Outlaw speech: Contesting sexual coercion on campus
- Lisa Vetten
- 25 Apr 2016 11:54 (South Africa)
The #RUReferenceList appeared on 17 April after what seems to have been a week of students’ increasing dissatisfaction with the university’s response to allegations of rape. On 11 April, in support of the Unashamed campaign begun at Stellenbosch University on 10 April, posters were put up around Rhodes’ campus recording comments made by prosecutors, students and management to those seeking to lay complaints of rape.
These included students being asked if they really wanted to ruin promising young men’s careers by pursuing their complaints, or being told there was insufficient evidence to warrant pursuing a complaint. The closing of borders and erection of barriers that such comments represented can only have been reinforced when campus security removed the posters. And so came the list – the sort of rogue speech that seeks to disrupt by stating what has become unsayable.
Such outlaw actions are not unique to South Africa and nor are they new. In 1990 students at Brown University in the US began listing the names of rapists on the walls of the women’s bathrooms. And no matter how often they were washed away, the lists kept reappearing. Here too, unhappiness with the official spaces for speech led students to find their own spaces.
In South Africa, lists had already appeared in 1989 when anonymous pamphlets were distributed at the University of Cape Town accusing five men of rape. Then, as now, students resorted to naming because they did not believe the university’s reporting channels to be open to them. A commission of enquiry was set up to investigate the problem and by 1991 a panel had been established at the university.
At the University of the Western Cape it was an anthropology student’s thesis, submitted in 1989, which sparked calls for the adoption of policies and procedures addressing sexual coercion. Within the context of militant opposition to apartheid, when the struggle against racism was seen to trump that against sexism, Collette Solomon’s thesis pointed to how sexual coercion by male student activists and leaders literally could not be spoken of by women students.
These early initiatives prompted what might be considered a golden era of responses to sexual coercion at universities. Research was undertaken in the 1990s at the universities of the Witwatersrand, Stellenbosch, KwaZulu-Natal and Transkei. The University of Venda followed suit in 2004 and Rhodes in 2005. Research into the implementation of policies at UWC and Stellenbosch was also published in 2005. And then the issue largely disappeared from view – until September 2012 when Wits’ student newspaper triggered the next cycle of scattered episodic scandal which marks not only university responses to sexual coercion, but the broader South African response to such violence.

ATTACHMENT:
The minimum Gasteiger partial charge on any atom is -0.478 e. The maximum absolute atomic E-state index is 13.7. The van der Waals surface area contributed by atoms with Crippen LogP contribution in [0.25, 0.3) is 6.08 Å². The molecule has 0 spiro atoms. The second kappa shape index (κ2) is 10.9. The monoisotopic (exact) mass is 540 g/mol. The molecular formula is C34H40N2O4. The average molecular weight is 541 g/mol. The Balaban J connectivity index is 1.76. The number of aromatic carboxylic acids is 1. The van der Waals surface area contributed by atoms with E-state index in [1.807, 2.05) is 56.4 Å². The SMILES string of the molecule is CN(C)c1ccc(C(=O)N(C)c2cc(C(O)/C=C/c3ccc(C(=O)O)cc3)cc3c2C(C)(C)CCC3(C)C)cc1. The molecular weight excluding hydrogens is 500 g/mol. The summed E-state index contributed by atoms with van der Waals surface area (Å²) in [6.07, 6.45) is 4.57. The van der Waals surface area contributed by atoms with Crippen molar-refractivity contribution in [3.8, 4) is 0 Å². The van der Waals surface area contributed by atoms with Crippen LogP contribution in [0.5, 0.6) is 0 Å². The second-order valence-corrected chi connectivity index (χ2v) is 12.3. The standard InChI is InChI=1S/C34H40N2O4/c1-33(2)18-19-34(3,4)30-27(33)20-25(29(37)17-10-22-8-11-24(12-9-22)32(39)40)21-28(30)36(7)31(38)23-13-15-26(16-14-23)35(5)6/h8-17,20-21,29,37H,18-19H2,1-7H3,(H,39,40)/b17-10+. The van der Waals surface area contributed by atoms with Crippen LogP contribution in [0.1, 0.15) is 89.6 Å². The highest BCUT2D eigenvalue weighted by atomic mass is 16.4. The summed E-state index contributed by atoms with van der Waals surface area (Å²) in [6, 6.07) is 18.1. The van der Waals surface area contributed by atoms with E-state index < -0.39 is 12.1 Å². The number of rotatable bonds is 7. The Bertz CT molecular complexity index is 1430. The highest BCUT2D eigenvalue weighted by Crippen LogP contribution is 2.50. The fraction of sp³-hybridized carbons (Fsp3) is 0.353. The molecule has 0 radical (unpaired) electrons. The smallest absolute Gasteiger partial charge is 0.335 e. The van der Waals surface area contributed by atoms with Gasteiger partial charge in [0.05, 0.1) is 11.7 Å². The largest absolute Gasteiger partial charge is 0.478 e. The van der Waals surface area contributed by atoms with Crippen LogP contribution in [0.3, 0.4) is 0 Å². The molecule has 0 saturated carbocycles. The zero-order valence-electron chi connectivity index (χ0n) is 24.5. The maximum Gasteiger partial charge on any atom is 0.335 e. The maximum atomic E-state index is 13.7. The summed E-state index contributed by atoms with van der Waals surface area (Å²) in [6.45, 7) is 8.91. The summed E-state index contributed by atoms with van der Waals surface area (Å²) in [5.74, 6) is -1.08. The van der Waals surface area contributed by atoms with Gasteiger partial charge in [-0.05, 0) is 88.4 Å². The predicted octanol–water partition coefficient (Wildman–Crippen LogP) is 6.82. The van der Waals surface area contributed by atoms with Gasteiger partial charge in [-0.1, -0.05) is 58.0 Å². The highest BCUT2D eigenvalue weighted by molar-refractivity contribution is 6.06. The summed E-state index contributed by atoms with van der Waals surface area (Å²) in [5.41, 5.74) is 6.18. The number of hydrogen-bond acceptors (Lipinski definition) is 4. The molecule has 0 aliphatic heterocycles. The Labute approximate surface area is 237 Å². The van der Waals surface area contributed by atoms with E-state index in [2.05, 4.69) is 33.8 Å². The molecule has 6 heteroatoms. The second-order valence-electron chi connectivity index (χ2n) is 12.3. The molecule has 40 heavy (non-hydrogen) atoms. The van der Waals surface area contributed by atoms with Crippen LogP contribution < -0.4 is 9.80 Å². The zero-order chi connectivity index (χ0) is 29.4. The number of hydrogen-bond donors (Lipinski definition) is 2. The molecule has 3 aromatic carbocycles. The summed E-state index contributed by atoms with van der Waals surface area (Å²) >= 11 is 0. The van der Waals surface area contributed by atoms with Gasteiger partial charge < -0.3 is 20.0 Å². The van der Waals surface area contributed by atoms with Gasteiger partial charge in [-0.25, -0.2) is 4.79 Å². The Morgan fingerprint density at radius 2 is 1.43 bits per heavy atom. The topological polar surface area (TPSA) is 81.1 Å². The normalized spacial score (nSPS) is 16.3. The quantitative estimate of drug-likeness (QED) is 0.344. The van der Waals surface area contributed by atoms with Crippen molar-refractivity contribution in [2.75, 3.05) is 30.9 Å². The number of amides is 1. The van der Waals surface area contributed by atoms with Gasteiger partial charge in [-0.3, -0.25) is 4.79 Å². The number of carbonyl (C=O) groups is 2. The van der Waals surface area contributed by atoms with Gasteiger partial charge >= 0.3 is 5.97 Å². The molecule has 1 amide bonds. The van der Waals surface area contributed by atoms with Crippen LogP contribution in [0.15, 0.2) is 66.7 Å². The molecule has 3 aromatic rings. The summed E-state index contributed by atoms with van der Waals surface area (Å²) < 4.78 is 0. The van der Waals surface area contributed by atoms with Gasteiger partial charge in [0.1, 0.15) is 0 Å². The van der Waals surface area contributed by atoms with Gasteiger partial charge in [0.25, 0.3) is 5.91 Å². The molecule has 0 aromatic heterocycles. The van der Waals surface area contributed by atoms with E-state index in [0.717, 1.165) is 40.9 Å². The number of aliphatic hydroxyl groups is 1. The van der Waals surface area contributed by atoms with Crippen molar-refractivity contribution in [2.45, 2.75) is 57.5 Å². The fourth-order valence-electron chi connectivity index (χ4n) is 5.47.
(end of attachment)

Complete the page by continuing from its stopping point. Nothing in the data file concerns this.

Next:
The Vuvuzela article detailed students’ experiences of sexual harassment, particularly by a professor in the politics department, and was followed by a Sunday Times article in January 2013 describing ongoing sexual harassment by a lecturer in the drama department. The two subsequent inquiries initiated into sexual harassment on campus found the university’s system to be “deficient”, being both under-resourced and having its implementation scattered ineffectually across a range of structures, rather than consolidated at one site. The outcome was the establishment in 2014 of the Gender Equity Office.
The next episode of outlaw speech came on 16 November 2015 when a UCT student tweeted the name and photograph of another student and fellow Fees Must fall activist who she accused of raping her. Also late in 2015 was a protest against sexual harassment by female students at the Michaelis Art School. A student at Michaelis who had been expelled from the school for sexual harassment had his sentence suspended on condition that he complete 65 hours of community service and not commit another offence while at UCT. In 2016 UCT’s Discrimination and Harassment Office reviewed its policies and found them to be outdated. As was the case at Wits, the office had also not been adequately resourced. There was a perception too that complainants’ matters were being pushed outside the boundaries of the law, with mediation, rather than formal disciplinary proceedings, being encouraged.
To some extent these outbreaks cannot be separated from the broader context of student discontent. They revisit and update a persistent and deep-rooted feature of South African politics that makes struggles against gender and other injustices secondary to struggles against racial injustice. They merge too with a general social amnesia that requires scandal to remind us of rape’s daily reality. And they point to the fragile nature of our various projects to institutionalise efforts to combat gender violence. Rather than being dynamic and responsive, laws and policies are allowed to collapse into stagnant, ossified territories that outlaw complaints and make other spaces necessary for speaking the unsayable.
In a time when rape survivor speech has been domesticated and reinvented as motivational speech, or the sensational stuff of true horror, lists and names are both subversive and insurgent – as they must be if the borders of the sayable and actionable are to be redrawn. DM
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